What is CCL2?

Chemokines or chemoattractant cytokines are a family of small functional proteins inducing cell activation, migration, chemotaxis, and signaling via binding to corresponding chemokine receptors. Since the first discovery in 1977, more than 50 chemokines and 20 chemokine receptors have been identified over decades. The known chemokines are grouped into four subfamilies: CXC, CC, C, and CX3C, according to the number and position of four conserved cysteine residues at the N-terminus. The chemokine (C-C motif) ligand 2 (CCL2), also named monocyte chemoattractant protein 1 (MCP1), is the first identified chemokine of the C-C chemokine family.

Human CCL2 is a 76 amino acid monomeric polypeptide that is primarily secreted by immunocytes, such as monocytes, macrophages, and other cell types related to immune responses. By binding to chemokine receptor CCR2, CCL2 induces a potent chemotactic activity and infiltration of a variety of immune cells, mainly monocytes, memory T lymphocytes, and natural killer cells. As one of the most extensively studied chemokines, CCL2 once has been recognized as a "tumor-derived chemotactic factor" that promoted tumor infiltration by monocyte and macrophage. And the CCL2/CCR2 signaling has been implicated in multiple pathogeneses associated with inflammatory responses and neoangiogenesis, such as multiple sclerosis, asthma, neuroinflammatory disorders, diabetes, even cancers, exhibiting significant clinical importance and promising as a target for the therapy development.

Graphical overview of the effects of CCL2 on myeloid cells apart from migrationFig.1 Graphical overview of the effects of CCL2 on myeloid cells apart from migration. (Gschwandtner, 2019)

CCL2: a Potent Chemoattractant for γδ T Cell

Gamma-delta T cells (γδ T cells) are a critical portion of "special" T lymphocytes characterized by the γδ T-cell receptor (TCR) on the surface, which are capable of recognizing and binding to a broad range of antigens or ligands without the presentation of major histocompatibility complex (MHC). Once activated by antigens, these γδ T cells induce multiple effector and cytotoxic activity by expressing a diversity of receptors and functional cytokines.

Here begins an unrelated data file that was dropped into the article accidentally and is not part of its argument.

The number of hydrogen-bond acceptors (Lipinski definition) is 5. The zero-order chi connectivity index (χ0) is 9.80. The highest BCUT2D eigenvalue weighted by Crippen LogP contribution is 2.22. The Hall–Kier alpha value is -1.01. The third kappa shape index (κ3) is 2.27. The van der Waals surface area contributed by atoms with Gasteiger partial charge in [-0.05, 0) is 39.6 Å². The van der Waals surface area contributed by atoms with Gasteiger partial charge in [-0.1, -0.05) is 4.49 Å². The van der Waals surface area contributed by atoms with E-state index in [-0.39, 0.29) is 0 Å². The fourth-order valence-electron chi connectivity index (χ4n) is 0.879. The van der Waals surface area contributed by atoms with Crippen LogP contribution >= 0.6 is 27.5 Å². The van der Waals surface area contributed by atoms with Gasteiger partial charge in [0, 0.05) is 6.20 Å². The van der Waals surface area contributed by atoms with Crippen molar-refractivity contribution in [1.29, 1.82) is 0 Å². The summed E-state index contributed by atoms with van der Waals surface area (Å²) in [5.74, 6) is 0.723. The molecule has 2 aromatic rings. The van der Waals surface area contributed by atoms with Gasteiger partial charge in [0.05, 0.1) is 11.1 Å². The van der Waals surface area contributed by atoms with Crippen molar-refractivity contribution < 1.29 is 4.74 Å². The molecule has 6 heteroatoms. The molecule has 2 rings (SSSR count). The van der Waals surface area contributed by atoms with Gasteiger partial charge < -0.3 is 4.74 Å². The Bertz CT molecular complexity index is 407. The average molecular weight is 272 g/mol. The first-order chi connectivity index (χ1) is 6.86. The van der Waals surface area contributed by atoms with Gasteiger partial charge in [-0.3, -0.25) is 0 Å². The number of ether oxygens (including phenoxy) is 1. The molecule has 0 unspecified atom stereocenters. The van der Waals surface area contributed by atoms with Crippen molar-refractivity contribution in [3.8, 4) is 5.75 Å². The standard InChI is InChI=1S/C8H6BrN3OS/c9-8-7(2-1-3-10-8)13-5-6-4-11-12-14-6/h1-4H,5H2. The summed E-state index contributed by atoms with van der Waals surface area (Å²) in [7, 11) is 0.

It has been indicated both in vivo and in vitro that γδ T cells exert a favorable cytotoxic effect on many different cancer types. The analysis of the migration of γδ T cells into tumors using the B16 melanoma model showed that the chemokine CCL2 and its corresponding receptor CCR2 were necessary for tumor lymphocyte infiltration both in vivo and in vitro. Compared with normal mice, CCL2 together with CCL12 were notably overexpressed and accumulated around the B16 tumor in γδ T cell-deficient mice. In vitro chemotaxis assay showed that human Vδ1 γδ T cells and murine γδ T cells up-expressed CCR2 constitutively, migrated toward CCL2-abundant B16 tumors based on the CCL2/CCR2 chemokine pathway. Moreover, γδ T cells play a critical role in Mesocestoides Corti infection and central nervous system immune responses through secreting chemokines (e.g., CCL2 and CCL3) which facilitate the migration of lymphocytes to the brain.


  1. Gschwandtner, F., et al. More Than Just Attractive: How CCL2 Influences Myeloid Cell Behavior Beyond Chemotaxis. Frontiers in Immunology. 2019, 10: 2759.
  2. Lança, T., et al. Protective Role of the Inflammatory CCR2/CCL2 Chemokine Pathway through Recruitment of Type 1 Cytotoxic γδ T Lymphocytes to Tumor Beds. The Journal of Immunology. 2013, 190(12): 6673-6680.
  3. Cardona, A.E. et al. CC Chemokines Mediate Leukocyte Trafficking into the Central Nervous System during Murine Neurocysticercosis: Role of γδ T Cells in Amplification of the Host Immune Response. Infection and Immunity. 2003, 71(5): 2634-2642.
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